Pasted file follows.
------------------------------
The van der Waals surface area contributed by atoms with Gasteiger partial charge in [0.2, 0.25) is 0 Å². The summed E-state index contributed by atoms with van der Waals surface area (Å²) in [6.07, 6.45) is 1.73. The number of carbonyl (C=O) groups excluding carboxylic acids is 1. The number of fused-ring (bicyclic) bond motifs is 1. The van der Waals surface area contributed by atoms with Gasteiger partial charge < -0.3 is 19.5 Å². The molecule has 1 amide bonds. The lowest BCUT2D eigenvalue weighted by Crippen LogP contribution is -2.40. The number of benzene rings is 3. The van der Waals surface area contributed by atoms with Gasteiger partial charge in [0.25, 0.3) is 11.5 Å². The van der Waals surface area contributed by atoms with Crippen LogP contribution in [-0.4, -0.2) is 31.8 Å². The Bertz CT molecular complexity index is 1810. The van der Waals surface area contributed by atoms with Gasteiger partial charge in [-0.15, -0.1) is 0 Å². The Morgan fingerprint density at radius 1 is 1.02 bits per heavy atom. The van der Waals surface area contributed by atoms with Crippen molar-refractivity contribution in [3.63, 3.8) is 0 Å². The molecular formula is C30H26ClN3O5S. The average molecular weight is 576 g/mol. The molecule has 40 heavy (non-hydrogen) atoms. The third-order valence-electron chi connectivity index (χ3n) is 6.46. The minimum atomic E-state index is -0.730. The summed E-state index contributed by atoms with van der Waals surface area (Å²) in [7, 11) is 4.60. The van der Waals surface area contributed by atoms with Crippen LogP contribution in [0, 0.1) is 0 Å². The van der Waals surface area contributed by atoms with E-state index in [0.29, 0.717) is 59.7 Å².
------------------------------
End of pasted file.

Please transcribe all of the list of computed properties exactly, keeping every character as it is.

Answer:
The van der Waals surface area contributed by atoms with Gasteiger partial charge in [0.2, 0.25) is 0 Å². The summed E-state index contributed by atoms with van der Waals surface area (Å²) in [6.07, 6.45) is 1.73. The number of carbonyl (C=O) groups excluding carboxylic acids is 1. The number of fused-ring (bicyclic) bond motifs is 1. The van der Waals surface area contributed by atoms with Gasteiger partial charge < -0.3 is 19.5 Å². The molecule has 1 amide bonds. The lowest BCUT2D eigenvalue weighted by Crippen LogP contribution is -2.40. The number of benzene rings is 3. The van der Waals surface area contributed by atoms with Gasteiger partial charge in [0.25, 0.3) is 11.5 Å². The van der Waals surface area contributed by atoms with Crippen LogP contribution in [-0.4, -0.2) is 31.8 Å². The Bertz CT molecular complexity index is 1810. The van der Waals surface area contributed by atoms with Gasteiger partial charge in [-0.15, -0.1) is 0 Å². The Morgan fingerprint density at radius 1 is 1.02 bits per heavy atom. The van der Waals surface area contributed by atoms with Crippen molar-refractivity contribution in [3.63, 3.8) is 0 Å². The molecular formula is C30H26ClN3O5S. The average molecular weight is 576 g/mol. The molecule has 40 heavy (non-hydrogen) atoms. The third-order valence-electron chi connectivity index (χ3n) is 6.46. The minimum atomic E-state index is -0.730. The summed E-state index contributed by atoms with van der Waals surface area (Å²) in [7, 11) is 4.60. The van der Waals surface area contributed by atoms with Crippen LogP contribution in [0, 0.1) is 0 Å². The van der Waals surface area contributed by atoms with E-state index in [0.29, 0.717) is 59.7 Å².